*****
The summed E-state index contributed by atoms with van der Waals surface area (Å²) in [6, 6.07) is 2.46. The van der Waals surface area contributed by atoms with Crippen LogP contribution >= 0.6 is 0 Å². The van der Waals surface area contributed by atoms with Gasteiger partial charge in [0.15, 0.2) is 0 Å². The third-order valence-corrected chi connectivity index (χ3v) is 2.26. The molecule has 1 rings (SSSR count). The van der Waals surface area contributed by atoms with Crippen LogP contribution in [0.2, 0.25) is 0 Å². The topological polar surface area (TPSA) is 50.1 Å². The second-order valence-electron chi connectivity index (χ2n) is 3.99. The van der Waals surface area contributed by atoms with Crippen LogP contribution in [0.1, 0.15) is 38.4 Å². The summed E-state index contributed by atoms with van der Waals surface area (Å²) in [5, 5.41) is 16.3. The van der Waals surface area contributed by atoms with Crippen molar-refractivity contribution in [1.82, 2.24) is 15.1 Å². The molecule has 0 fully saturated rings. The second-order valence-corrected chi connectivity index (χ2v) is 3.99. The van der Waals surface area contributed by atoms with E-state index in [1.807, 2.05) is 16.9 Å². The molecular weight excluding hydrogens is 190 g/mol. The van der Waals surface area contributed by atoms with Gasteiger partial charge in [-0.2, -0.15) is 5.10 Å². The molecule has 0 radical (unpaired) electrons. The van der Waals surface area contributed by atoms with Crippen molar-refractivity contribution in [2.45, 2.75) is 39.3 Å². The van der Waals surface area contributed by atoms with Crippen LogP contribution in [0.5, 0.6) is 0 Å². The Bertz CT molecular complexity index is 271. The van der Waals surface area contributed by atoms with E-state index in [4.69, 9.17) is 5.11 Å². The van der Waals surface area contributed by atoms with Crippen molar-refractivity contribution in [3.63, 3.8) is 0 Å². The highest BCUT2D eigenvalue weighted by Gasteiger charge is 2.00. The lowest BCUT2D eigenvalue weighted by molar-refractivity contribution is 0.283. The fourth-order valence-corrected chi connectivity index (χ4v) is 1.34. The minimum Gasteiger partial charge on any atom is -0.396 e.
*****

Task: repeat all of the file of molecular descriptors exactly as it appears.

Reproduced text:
The summed E-state index contributed by atoms with van der Waals surface area (Å²) in [6, 6.07) is 2.46. The van der Waals surface area contributed by atoms with Crippen LogP contribution >= 0.6 is 0 Å². The van der Waals surface area contributed by atoms with Gasteiger partial charge in [0.15, 0.2) is 0 Å². The third-order valence-corrected chi connectivity index (χ3v) is 2.26. The molecule has 1 rings (SSSR count). The van der Waals surface area contributed by atoms with Crippen LogP contribution in [0.2, 0.25) is 0 Å². The topological polar surface area (TPSA) is 50.1 Å². The second-order valence-electron chi connectivity index (χ2n) is 3.99. The van der Waals surface area contributed by atoms with Crippen LogP contribution in [0.1, 0.15) is 38.4 Å². The summed E-state index contributed by atoms with van der Waals surface area (Å²) in [5, 5.41) is 16.3. The van der Waals surface area contributed by atoms with Crippen molar-refractivity contribution in [1.82, 2.24) is 15.1 Å². The molecule has 0 fully saturated rings. The second-order valence-corrected chi connectivity index (χ2v) is 3.99. The van der Waals surface area contributed by atoms with E-state index in [1.807, 2.05) is 16.9 Å². The molecular weight excluding hydrogens is 190 g/mol. The van der Waals surface area contributed by atoms with Gasteiger partial charge in [-0.2, -0.15) is 5.10 Å². The molecule has 0 radical (unpaired) electrons. The van der Waals surface area contributed by atoms with Crippen molar-refractivity contribution in [2.45, 2.75) is 39.3 Å². The van der Waals surface area contributed by atoms with Crippen LogP contribution in [0.5, 0.6) is 0 Å². The Bertz CT molecular complexity index is 271. The van der Waals surface area contributed by atoms with E-state index in [4.69, 9.17) is 5.11 Å². The van der Waals surface area contributed by atoms with Crippen molar-refractivity contribution in [3.63, 3.8) is 0 Å². The highest BCUT2D eigenvalue weighted by Gasteiger charge is 2.00. The lowest BCUT2D eigenvalue weighted by molar-refractivity contribution is 0.283. The fourth-order valence-corrected chi connectivity index (χ4v) is 1.34. The minimum Gasteiger partial charge on any atom is -0.396 e.